Rim Protection COMStat (lots of numbers)
(Update 12/29/13 - Updated numbers and such here)
(Update 1/13/14 - posted google doc with current numbers here)
(Update 1/24/14 - posted google doc with updated numbers for entire league here, explanatory post here)
(Update 1/27/14 - with help from Backboard Blues, updated with individual contest%'s here, google doc here)
(Update 2/17/14 - updated through All-Star Break here)
(Update 3/22/14 - updated here)
However, I don't think we have data that really speaks to "shot prevention" on an individual basis. We can look at opponent's shot locations to tell us some things, but is preventing a shot at the rim by completely not covering the perimeter really shot prevention in a meaningful sense? For a good shooter, an uncontested midrange shot is a 55% shot, whereas a contested paint shot is roughly 50%, and that's best case scenario, forcing a "dead zone" shot. An uncontested corner 3 for a good shooter is roughly equivalent to an uncontested short range shot in terms of value. So "preventing" shots in the paint might cost more than it's worth.
For this reason, I'm going to look at rim protection completely in a vacuum. The following number crunching is not intended to speak to any other part of defense, and I tend to think that players playing the 4 are more likely to be hurting their team by protecting the rim than centers, given the prevalence of "stretch 4s" around the league. It also does not take into account the fact that some teams might give their bigs more or less of an "opportunity" to protect the rim by allowing or preventing penetration. This data compiled by Lindell (thanks again) sheds some light on those matters.
Opponents are shooting roughly 40% at the rim on shots Hibbert contests. Considering leaguewide shots at the rim are scored at around 60% and uncontested shots at the rim are scored at around 75%, this sounds amazing. Hibbert alone is saving the Pacers over 2/3rds of a point on every shot he contests! However, an "average" (see below) NBA big "holds" opponents to .499% on these shots. Suddenly, when compared to the average big, Hibbert is preventing a more prosaic .2 pts per shot.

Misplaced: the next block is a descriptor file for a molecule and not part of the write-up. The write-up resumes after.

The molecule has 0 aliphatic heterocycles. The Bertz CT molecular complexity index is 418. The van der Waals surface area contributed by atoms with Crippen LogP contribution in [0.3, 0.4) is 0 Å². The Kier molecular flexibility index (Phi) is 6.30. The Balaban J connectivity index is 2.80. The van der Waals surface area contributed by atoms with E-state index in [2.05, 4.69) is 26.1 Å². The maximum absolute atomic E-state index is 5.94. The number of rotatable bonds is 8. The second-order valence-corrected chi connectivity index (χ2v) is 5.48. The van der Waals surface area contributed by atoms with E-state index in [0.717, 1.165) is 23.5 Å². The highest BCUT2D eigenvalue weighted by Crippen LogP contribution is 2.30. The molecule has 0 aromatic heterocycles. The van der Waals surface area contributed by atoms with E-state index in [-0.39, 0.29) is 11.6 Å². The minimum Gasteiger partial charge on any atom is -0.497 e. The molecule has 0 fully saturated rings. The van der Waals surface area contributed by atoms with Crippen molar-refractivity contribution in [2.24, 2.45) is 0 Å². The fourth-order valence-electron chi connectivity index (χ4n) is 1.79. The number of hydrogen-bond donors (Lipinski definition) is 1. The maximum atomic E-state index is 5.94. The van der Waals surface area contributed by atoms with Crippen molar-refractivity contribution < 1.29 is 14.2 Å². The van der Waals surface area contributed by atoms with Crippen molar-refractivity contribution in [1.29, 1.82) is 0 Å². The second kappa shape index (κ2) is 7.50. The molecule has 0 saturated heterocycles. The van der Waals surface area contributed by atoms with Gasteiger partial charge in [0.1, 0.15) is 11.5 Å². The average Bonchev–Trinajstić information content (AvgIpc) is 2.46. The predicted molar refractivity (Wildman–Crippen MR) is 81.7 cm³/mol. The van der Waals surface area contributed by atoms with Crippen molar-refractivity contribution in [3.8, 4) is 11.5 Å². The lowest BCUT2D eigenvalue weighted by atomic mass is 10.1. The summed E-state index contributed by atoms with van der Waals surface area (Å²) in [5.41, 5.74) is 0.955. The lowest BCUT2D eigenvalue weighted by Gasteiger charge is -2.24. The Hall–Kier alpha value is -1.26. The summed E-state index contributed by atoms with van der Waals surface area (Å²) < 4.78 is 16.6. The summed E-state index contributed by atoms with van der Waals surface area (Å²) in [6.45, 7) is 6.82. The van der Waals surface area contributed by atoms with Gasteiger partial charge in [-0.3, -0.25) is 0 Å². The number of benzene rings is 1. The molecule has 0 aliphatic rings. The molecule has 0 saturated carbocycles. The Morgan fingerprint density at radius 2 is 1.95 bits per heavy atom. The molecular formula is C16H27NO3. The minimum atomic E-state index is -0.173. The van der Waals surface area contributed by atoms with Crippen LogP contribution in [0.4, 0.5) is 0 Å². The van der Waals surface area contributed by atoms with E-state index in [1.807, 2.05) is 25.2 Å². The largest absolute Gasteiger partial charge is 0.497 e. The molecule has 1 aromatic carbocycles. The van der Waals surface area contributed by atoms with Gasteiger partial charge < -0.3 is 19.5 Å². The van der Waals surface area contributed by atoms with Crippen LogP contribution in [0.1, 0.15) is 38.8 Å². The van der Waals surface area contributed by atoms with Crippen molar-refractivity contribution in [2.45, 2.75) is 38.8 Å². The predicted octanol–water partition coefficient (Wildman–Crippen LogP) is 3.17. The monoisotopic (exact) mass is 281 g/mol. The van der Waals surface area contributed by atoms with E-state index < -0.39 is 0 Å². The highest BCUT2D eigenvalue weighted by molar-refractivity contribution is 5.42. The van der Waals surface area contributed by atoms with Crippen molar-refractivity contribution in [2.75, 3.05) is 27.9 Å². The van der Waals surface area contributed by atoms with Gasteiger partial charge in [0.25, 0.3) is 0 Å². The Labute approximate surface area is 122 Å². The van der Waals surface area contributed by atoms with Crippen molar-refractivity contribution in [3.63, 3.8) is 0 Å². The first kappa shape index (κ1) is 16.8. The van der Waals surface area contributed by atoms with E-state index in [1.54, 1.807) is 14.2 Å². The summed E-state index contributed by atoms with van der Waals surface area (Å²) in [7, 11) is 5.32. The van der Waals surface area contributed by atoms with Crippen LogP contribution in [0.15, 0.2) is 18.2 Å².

He remains incredibly impressive because of another stat entirely: his number of contests per game. Hibbert is currently tied for 7th in number of contests per game at 9.6 per. In my opinion, this statistic is almost as important if not more than opponent's FG%. The difference between Hibbert and the "worst" rim defender in this sample is 20.7% or about .41 points per shot. The difference between an average big man and an uncontested shot at the rim is about 25% or .5 points per shot. Just being large and there turns out to be pretty useful!
So players have rim protection value in terms of both quality and quantity of shots contested, and I fired up the old spreadsheet to see what we could see in terms of meaningful comparisons. Below are my first pass at ranking NBA bigs based on "points prevented above average" through rim protection on a per game, per 36 and season total basis. (See note at the bottom for a summary of the methodology).
- I strongly doubt Chris Kaman maintains his spot, though he in limited action has "held" opponents to the lowest FG% on shots at the rim on a large number of attempts/36.
- Neither Love nor Pekovic show up very well
- Other surprising players who appear "negative" in this analysis are Al Horford, Anthony Davis and especially Marc Gasol. Horford and Davis are at least explicable based on them spending more time away from the basket (and given Davis's shot blocking ability there is undoubtedly some deterrence/prevention lowering his number of contests). I have no good explanation off the top of my head why Gasol shows up poorly though. Memphis does play at a slower pace and allows fewer rim attempts than most teams, but his standing is still surprising.
- Miles Plumlee does well, Markieff Morris, not so much
- for this data, I used SportVu info all NBA players who have played at least 5 games and contested at least 5 shots at the rim per game, which gave me 63 players, so about 2 per team, more or less overlapping with the starting big men in the league.
- When I'm talking about net value, I'm talking about value above or below the average of this sample rather than replacement level because replacement level is extremely tricky, and I have a hard time believing that any player who made his way into this sample actually provides negative rim protection value.
- To find the raw "points prevented" I assumed an opponents FG% of .750 and subtracted the points scored on
- The above/below average analysis is based on the sample average big man preventing just under 4.5 points/36 by contesting 8.91 FGA/36 at a .499FG%.
- The numbers are NOT pace adjusted.